'It's hard work and you can't even tell where you are,' said the
Colombian. 'Only at the first race can you see what everyone else has
done in the winter.'
* F1 team BAR-Honda is all-set to slot into the 'surprise of the
Boss Dave Richards, who is vigorously talking-up driver Jenson Button,
said his outfit based at Brackley has 'improved considerably' and
'done its homework.'
Gascoyne Puts New
Parts On Toyota Car
Toyota's new Formula One car is already benefiting from the
highly-paid input of technical director Mike Gascoyne, who last year
held down the job at Renault.
'The car is reliable,' he told reporters ahead of the weekend's
opening Australian GP, 'but now we'll find out our true level of
Gascoyne, from Britain, said the TF104 already has 'several new'
aerodynamic parts set to debut on the car from this Friday in opening
Ricardo Zonta will drive a 'third' Cologne-built chassis.
He added that the new aero-parts represent a 'reasonable step
Brazilian race-driver Cristiano da Matta marks his one-year
anniversary as a Toyota Formula One star with the long-haul trek 'Down
Under' to Melbourne.
'We should be aiming for reliability and a points finish,' he said.
'I believe I've improved in every area as a driver.'
Japanese Tsutomu Tomita is Toyota's new team principal, taking over
from Ove Andersson, the 65-year-old Swede who built the Cologne
operation from scratch.
'It is an absolute privilege to be the guiding force,' said Tomita,
'and I hope we can challenge for points at every race starting this
weekend in Melbourne.'
* Albert Park never used to be Michael Schumacher's Formula One track.
'But it's quite good, I'd say,' said the German, 'especially for a
city circuit. Also the safety improvements which have been done were
* Renault's new sponsor deal with Spanish communications giant
Telefonica will see the brand feature notably on the R24's rear wing
and front-wing endplates.
Button Flattered By Top-Team Interest
English F1 driver Jenson Button is flattered by speculated interest in
The 24-year-old started his career at BMW-Williams (2000) but overcame
the hassle of two intervening years at Renault to emerge as
BAR-Honda's top dog.
Now, there's a vacancy - or two - at a top-team again from 2005.
'All this talk hasn't changed the way that I've worked or feel,' he
told reporters ahead of the weekend's opener, 'because people can say
what they want.
HAD IT HARD
'It's actually quite flattering when Ron Dennis and Frank Williams
have something good to say about you. I've had it hard over the last
* Michael Schumacher feels 'totally charged up' for the Australian
The reigning champion relaxed, as he always does, over the winter and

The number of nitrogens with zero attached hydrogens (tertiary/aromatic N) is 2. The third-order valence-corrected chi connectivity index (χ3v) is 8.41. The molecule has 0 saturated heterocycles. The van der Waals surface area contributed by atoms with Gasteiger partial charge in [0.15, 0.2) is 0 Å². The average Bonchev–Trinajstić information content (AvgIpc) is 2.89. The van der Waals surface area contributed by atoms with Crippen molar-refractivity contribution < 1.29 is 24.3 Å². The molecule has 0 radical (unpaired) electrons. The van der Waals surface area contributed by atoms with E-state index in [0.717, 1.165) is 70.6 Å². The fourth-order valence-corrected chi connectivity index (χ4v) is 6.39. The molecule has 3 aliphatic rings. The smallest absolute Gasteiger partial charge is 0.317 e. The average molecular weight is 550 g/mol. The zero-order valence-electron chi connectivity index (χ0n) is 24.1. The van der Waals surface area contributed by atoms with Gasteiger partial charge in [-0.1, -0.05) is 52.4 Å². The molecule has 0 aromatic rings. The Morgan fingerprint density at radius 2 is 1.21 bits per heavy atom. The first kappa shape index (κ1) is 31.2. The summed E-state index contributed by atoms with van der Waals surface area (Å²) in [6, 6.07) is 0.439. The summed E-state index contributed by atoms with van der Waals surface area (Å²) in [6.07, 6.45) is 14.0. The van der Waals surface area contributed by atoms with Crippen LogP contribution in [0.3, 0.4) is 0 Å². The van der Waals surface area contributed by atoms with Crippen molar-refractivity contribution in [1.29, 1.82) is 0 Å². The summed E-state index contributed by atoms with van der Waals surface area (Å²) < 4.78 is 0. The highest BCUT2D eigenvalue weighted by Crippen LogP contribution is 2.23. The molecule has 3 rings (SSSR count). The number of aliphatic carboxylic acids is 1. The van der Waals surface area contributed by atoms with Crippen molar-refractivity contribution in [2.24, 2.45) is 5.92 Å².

even had a day in the south of Italy testing tyres for Bridgestone -
in a Tony Kart!
'I kept up my training routine,' said the German, 'but did maybe a bit
less in November - about two hours a day. Now I am fully ready to
* Jordan's new head of engineering James Robinson expects the
Ford-powered minnows to shape-up 'around the pace of Sauber' come this
weekend in Oz.
He said the EJ14, which has enjoyed very few test-days, is 'better
than the one it replaces' but warned that the first few races are the
best chance to shine.
Robinson was quoted by the BBC as saying: 'Once everyone is back in
Europe and locked into reliability, as many as the top 12 places could
Trulli Lines-Up Maiden Win
Jarno Trulli thinks his new Renault racer might be on for a win this
The Italian arrived in Australia early to adjust to the time
difference and spent some time in the city and training for the big
Melbourne race outdoors.
'It does not bring added pressure just because the management
announces big ambitions,' he said at the 'Trulli Karting Drivers'
meeting in Geelong.
'Us drivers always push so if you're not giving maximum, why bother at
Everyone in pitlane is wary of Renault's potential pace but Jarno -
team-mate to Spanish sensation Fernando Alonso - doesn't really know
how fast they'll be.
'So far,' he said, 'we know the R24 is quick in all circumstances.
'The engine is also performing well. We all dream of starting with a
win and maybe this time we'll be closer than ever before. We'll find
22-year-old Alonso, who'll play tennis in Melbourne with John
Fitzgerald on Wednesday, said he would only be happy with a 'podium'
this Sunday evening.
* Technical director Bob Bell reckons minor aerodynamic performance
developments have already found their way from the test-tracks to the
Albert Park package.
'The drivers are highly motivated and confident,' he said, 'and we
know how we want to run the car. I can see no reason why we can't aim
for podium placings.'